It may be a bit late to do this but if Spoon were Australians I’d be suggesting a name change to Splayd, or I guess, spork.
Hot Thoughts, confirms them as the kind of all-in-one utensil which serves all your needs. There’s pop and art rock, funk and indie rock, on-point scenesters and knowing veteran rock.
And for one glorious/ridiculous/shameless moment a direct reincarnation of Kiss – specifically I Was Made For Loving You.
The song Shotgun begins so clearly in the shape of that disco rock, ahem, classic, it’s a shock when instead of Paul Stanley wanting sex you get Britt Daniel getting aggravated.
By this stage of the album – Shotgun is the penultimate track – it kind of makes perfect sense that it is followed by something which might have come from the second side of David Bowie’s Low.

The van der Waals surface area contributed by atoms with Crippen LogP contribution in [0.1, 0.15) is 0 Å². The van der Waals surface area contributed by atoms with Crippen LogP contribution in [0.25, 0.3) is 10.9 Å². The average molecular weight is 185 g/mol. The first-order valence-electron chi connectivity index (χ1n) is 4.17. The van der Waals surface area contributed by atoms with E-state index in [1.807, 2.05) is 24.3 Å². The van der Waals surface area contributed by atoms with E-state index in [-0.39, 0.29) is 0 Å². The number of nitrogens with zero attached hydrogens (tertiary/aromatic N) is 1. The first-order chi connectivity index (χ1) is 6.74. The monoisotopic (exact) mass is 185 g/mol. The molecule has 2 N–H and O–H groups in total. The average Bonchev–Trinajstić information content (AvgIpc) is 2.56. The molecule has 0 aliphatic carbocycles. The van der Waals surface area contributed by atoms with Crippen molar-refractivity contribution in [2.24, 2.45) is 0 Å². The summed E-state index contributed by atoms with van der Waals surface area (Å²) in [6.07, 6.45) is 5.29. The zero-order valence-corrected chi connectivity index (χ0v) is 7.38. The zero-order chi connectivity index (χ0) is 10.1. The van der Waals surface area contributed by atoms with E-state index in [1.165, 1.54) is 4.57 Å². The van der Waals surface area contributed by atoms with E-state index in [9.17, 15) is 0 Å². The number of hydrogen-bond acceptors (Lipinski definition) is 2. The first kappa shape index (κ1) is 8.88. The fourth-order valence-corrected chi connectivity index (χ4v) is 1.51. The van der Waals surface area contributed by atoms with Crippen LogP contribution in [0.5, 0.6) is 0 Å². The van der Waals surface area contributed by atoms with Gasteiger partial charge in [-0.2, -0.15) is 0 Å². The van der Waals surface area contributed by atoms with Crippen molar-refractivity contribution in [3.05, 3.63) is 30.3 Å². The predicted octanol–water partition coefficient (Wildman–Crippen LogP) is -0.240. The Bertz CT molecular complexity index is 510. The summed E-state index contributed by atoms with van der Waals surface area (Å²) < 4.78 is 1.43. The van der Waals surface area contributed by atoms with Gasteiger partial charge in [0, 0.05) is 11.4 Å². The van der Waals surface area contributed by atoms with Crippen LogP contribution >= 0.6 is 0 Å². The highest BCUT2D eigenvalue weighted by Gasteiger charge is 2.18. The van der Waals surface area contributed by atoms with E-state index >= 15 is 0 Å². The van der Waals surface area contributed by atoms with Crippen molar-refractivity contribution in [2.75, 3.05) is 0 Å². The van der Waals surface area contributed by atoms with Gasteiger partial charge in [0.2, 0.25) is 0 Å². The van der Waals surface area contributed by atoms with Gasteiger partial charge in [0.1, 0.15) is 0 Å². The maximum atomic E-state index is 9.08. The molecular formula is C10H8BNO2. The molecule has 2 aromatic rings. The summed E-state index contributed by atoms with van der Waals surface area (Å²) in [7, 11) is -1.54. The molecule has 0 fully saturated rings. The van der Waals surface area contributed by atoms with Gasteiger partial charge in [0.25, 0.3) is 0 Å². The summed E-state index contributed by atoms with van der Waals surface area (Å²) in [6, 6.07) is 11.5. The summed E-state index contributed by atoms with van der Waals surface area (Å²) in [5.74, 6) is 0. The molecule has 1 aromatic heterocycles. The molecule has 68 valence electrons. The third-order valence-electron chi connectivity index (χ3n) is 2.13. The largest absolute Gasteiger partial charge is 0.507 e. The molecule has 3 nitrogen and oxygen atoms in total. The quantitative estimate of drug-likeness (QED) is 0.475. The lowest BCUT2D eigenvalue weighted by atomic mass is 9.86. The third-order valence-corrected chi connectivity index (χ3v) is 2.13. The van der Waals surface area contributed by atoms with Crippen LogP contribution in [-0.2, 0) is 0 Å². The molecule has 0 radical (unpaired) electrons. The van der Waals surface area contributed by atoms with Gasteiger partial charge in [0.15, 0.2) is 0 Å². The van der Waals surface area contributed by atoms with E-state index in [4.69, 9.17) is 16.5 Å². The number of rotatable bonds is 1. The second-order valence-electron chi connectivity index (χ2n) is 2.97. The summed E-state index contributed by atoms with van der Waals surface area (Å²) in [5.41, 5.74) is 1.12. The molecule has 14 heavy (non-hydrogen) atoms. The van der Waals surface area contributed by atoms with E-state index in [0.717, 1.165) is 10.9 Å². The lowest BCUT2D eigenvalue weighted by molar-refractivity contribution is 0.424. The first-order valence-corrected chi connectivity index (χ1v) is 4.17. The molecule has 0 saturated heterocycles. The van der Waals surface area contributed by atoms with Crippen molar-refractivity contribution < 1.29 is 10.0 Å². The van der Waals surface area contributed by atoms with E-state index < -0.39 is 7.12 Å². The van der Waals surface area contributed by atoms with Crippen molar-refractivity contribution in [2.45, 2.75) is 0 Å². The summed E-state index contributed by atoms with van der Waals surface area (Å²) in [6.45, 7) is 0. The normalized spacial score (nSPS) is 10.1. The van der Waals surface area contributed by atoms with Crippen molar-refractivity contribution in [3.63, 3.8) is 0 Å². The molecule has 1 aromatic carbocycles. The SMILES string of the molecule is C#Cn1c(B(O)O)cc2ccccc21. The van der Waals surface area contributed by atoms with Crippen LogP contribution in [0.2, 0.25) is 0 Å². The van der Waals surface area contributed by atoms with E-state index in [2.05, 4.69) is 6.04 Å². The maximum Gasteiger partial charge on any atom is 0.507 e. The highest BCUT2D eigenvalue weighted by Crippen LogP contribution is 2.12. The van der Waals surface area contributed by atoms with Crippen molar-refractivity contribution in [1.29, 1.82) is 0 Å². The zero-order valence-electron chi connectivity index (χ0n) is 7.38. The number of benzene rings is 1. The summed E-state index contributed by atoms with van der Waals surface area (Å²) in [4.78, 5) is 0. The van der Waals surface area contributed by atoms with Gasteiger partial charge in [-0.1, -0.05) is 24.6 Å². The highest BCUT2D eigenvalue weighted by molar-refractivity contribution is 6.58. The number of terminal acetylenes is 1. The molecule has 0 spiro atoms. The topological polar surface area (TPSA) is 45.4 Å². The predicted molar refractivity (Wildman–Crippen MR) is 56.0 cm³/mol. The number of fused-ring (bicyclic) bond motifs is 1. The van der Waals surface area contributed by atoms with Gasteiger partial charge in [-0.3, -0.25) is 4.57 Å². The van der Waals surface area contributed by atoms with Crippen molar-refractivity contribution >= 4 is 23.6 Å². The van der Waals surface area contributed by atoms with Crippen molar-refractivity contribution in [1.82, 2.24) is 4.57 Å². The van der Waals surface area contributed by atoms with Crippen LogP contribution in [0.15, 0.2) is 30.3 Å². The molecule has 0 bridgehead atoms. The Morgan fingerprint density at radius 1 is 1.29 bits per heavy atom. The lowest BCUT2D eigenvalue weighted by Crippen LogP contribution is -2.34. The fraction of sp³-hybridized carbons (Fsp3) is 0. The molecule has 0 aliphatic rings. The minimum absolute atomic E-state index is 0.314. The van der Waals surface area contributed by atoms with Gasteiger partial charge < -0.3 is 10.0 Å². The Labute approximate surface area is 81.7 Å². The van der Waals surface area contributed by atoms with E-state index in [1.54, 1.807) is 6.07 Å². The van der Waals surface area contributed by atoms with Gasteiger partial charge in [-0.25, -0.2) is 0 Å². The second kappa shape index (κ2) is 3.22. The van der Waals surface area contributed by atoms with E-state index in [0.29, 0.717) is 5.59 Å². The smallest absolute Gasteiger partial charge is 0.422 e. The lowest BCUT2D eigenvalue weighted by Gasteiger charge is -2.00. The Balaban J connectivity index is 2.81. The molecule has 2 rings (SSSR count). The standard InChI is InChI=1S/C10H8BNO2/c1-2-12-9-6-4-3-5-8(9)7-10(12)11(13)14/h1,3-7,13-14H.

The instrumental, moody, jazz-meets-Berlin-on-a-post-drugs-recovery Us spends its time throwing saxophones and horns into the night sky like spotlights, and the album ends so cryptically it’s hard to remember that 42 minutes earlier it had begun with the title track’s choppy little funk groove that tugged at the hips.
Often enough just when you think Hot Thoughts is going all out to dance or to disturb, it deviates: from agitated post-punk to Orbital-like trance, from ‘80s white boy funk to ‘90s indie rock vagueness.
If there is a fault here for Spoon it is that as interesting as all these moves are, not a lot engages the heart as well as the brain.
Still, even a Splayd can’t do everything: that’s why you’ve got a full cutlery drawer and CD shelves.
Three and a half stars